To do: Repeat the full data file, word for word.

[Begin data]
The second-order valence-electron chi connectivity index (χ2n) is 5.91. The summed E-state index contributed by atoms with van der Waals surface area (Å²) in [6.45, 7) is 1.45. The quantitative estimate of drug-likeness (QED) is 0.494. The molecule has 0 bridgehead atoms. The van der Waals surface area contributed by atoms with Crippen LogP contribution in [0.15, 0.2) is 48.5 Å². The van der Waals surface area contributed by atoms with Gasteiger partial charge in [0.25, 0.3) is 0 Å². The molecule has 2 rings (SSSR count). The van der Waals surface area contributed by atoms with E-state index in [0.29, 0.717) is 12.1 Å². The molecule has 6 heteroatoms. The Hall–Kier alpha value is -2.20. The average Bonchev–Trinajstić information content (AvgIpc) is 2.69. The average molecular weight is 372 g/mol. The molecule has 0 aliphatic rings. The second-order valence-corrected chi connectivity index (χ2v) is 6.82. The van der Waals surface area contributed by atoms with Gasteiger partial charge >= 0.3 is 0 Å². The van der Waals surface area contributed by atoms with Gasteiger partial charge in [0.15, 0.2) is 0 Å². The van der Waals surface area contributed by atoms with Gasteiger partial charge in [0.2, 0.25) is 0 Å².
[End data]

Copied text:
The second-order valence-electron chi connectivity index (χ2n) is 5.91. The summed E-state index contributed by atoms with van der Waals surface area (Å²) in [6.45, 7) is 1.45. The quantitative estimate of drug-likeness (QED) is 0.494. The molecule has 0 bridgehead atoms. The van der Waals surface area contributed by atoms with Crippen LogP contribution in [0.15, 0.2) is 48.5 Å². The van der Waals surface area contributed by atoms with Gasteiger partial charge in [0.25, 0.3) is 0 Å². The molecule has 2 rings (SSSR count). The van der Waals surface area contributed by atoms with E-state index in [0.29, 0.717) is 12.1 Å². The molecule has 6 heteroatoms. The Hall–Kier alpha value is -2.20. The average Bonchev–Trinajstić information content (AvgIpc) is 2.69. The average molecular weight is 372 g/mol. The molecule has 0 aliphatic rings. The second-order valence-corrected chi connectivity index (χ2v) is 6.82. The van der Waals surface area contributed by atoms with Gasteiger partial charge >= 0.3 is 0 Å². The van der Waals surface area contributed by atoms with Gasteiger partial charge in [0.15, 0.2) is 0 Å². The van der Waals surface area contributed by atoms with Gasteiger partial charge in [0.2, 0.25) is 0 Å².